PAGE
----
Charles Cumming has been hailed by some reviewers as a worthy successor to the dean of spy novelists, John Le Carre. He’s good, he understands spycraft, and occasionally he’s almost great. But I wouldn’t go that far.
In Cumming’s most recent outing in the realm of suspense, A Colder War, Cumming’s protagonist, MI6 agent Thomas Kell, is called out of the cool (it would be too much to call his sidelining from his agency “the cold”) on a new assignment. In a previous episode (A Foreign Country), Kell had rescued the kidnapped secret son of the woman then designated to take up the mantle of “C” as the head of MI6. Now “C” calls on him to investigate the questionable death of an old friend (and C’s lover), Paul Wallinger, who was serving as Head of Station in the espionage hotspot of Istanbul. The complex tale that unfolds involves Wallinger’s daughter, a mole in the CIA, a Turkish journalist, and a Russian spymaster for the SVR, the KGB’s successor, based in Kiev.
Cumming’s research shows in this book about spycraft
What is most distinctive about A Colder War is not the plotting, which is remarkably straightforward, but Cumming’s detailed descriptions of spycraft. It wouldn’t surprise me in the least if the CIA, MI6, and other agencies were to assign this novel to trainees as an introduction to the ins and outs of spycraft. After all, Cumming’s early novels of espionage were partially autobiographical.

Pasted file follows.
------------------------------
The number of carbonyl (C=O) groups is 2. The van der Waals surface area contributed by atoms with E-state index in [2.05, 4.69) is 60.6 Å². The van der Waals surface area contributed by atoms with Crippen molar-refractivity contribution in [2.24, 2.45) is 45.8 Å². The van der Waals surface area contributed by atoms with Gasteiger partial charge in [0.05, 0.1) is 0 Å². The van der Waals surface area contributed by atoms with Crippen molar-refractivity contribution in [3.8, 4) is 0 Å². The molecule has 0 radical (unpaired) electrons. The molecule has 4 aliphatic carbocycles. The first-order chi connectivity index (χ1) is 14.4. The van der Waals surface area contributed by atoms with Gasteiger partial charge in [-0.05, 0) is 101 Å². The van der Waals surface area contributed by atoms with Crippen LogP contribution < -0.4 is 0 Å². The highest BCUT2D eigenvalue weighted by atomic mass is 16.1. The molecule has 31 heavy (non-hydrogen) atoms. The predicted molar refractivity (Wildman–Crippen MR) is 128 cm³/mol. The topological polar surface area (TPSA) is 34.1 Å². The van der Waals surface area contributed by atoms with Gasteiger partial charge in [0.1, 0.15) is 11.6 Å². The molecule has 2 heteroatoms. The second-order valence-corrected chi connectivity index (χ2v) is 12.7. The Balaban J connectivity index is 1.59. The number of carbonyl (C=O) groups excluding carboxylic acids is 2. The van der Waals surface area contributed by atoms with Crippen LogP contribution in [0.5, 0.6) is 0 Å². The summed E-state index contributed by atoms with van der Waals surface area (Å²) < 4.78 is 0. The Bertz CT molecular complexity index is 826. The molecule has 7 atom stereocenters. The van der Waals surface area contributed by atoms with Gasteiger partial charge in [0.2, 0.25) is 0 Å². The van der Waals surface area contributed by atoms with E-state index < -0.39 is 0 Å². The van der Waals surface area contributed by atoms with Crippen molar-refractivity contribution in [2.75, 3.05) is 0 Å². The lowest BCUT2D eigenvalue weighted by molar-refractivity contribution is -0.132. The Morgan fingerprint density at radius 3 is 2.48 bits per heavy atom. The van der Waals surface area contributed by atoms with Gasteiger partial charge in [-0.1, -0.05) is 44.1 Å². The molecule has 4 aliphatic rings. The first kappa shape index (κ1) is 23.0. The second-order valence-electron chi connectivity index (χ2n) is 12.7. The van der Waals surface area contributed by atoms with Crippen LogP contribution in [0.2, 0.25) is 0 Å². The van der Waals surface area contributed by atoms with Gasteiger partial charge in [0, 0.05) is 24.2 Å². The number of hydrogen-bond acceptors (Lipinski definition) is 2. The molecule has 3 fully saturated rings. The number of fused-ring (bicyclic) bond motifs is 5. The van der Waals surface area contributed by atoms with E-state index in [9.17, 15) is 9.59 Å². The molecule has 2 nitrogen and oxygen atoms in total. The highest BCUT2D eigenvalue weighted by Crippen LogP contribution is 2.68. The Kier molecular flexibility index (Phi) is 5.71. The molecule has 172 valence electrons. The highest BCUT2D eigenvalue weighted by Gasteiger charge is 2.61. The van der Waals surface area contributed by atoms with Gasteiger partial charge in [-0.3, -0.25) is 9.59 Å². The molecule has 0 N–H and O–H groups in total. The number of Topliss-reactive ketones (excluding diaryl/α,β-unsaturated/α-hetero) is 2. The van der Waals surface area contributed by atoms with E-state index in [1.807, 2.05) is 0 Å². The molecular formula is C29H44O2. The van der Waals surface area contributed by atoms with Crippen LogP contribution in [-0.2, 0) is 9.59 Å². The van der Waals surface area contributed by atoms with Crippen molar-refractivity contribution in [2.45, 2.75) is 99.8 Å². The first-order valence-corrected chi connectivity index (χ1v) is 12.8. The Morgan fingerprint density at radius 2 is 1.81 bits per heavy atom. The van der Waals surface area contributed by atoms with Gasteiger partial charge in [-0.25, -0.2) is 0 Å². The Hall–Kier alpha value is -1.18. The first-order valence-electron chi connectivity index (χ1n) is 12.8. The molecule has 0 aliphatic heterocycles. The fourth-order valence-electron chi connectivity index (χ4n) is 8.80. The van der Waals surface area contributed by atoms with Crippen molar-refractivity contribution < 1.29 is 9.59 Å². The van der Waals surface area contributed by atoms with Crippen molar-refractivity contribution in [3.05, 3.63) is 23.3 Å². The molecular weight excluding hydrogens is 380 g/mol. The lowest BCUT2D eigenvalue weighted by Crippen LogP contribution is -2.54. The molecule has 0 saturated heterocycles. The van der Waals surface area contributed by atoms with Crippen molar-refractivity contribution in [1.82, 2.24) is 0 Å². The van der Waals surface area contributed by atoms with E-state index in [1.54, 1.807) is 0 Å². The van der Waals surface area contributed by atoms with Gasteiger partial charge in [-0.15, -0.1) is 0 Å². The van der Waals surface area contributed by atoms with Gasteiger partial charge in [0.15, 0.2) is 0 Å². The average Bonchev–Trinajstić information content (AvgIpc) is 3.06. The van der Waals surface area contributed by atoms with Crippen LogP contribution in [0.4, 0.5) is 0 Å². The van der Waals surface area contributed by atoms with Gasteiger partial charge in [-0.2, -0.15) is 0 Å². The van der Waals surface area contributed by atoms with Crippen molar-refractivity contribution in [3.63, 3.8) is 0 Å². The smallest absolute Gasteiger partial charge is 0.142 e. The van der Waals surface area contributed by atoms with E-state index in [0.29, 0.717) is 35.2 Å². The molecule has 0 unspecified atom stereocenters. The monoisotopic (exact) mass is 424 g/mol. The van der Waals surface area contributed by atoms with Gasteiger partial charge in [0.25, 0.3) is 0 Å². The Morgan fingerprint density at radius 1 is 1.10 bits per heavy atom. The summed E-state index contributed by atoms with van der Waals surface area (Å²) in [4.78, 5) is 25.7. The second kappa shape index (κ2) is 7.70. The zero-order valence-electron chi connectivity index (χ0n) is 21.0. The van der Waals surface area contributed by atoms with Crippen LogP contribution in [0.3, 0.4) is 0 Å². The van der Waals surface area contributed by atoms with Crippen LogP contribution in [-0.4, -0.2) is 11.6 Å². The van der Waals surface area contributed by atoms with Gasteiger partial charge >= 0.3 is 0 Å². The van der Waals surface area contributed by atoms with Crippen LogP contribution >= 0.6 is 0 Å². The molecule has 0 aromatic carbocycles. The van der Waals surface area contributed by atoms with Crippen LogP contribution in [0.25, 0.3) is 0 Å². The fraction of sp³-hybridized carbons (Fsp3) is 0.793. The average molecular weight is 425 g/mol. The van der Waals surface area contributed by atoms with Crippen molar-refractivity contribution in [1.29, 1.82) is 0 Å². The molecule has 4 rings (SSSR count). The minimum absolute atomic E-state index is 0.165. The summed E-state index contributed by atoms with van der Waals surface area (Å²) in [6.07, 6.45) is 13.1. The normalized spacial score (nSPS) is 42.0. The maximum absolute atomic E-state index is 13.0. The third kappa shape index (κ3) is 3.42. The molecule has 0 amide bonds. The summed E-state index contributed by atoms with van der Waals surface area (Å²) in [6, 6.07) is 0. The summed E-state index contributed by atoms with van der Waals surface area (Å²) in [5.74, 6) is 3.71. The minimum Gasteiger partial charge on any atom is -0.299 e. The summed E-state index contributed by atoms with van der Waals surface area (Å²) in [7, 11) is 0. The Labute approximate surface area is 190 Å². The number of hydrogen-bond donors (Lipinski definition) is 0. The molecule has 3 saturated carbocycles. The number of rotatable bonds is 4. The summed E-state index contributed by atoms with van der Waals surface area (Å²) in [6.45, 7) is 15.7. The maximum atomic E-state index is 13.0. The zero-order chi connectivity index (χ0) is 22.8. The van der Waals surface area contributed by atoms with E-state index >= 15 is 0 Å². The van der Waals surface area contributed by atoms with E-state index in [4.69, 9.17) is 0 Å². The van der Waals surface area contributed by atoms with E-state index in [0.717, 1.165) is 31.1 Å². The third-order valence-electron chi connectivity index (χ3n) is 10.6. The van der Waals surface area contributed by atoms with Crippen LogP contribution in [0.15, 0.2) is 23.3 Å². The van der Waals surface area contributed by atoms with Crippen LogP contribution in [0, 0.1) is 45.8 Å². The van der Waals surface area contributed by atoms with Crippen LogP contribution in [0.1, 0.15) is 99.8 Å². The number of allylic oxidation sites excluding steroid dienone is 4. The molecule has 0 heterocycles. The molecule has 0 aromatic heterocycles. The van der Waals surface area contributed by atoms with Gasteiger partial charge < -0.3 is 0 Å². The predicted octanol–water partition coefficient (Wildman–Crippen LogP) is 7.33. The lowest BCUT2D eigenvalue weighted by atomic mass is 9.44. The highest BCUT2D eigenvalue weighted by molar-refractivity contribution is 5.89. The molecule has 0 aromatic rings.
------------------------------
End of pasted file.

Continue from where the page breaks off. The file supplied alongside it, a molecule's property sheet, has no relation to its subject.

A Colder War (Thomas Kell #2) by Charles Cumming (2014) 397 pages ★★★★☆
No signs of SMERSH, but too many bows to Hollywood
There are glimmers of brilliance in this book. Cumming’s knowledge of tradecraft appears credible and Tom Kell displays some of the wrinkles and nuances of George Smiley, but virtually every female character is more beautiful than the last — a nod to Hollywood, no doubt — so that Kell comes across a little too much like James Bond for my taste. Fortunately, there are no signs of SMERSH or Dr. No or the contemporary nonsense featured in the bestselling novels of Daniel Silva.
A Colder War is the sixth of Charles Cumming’s spy novels I’ve read and reviewed to date. The others are Typhoon, A Foreign Country, The Spanish Game, A Spy by Nature, and The Trinity Six. A seventh book is due in 2015.
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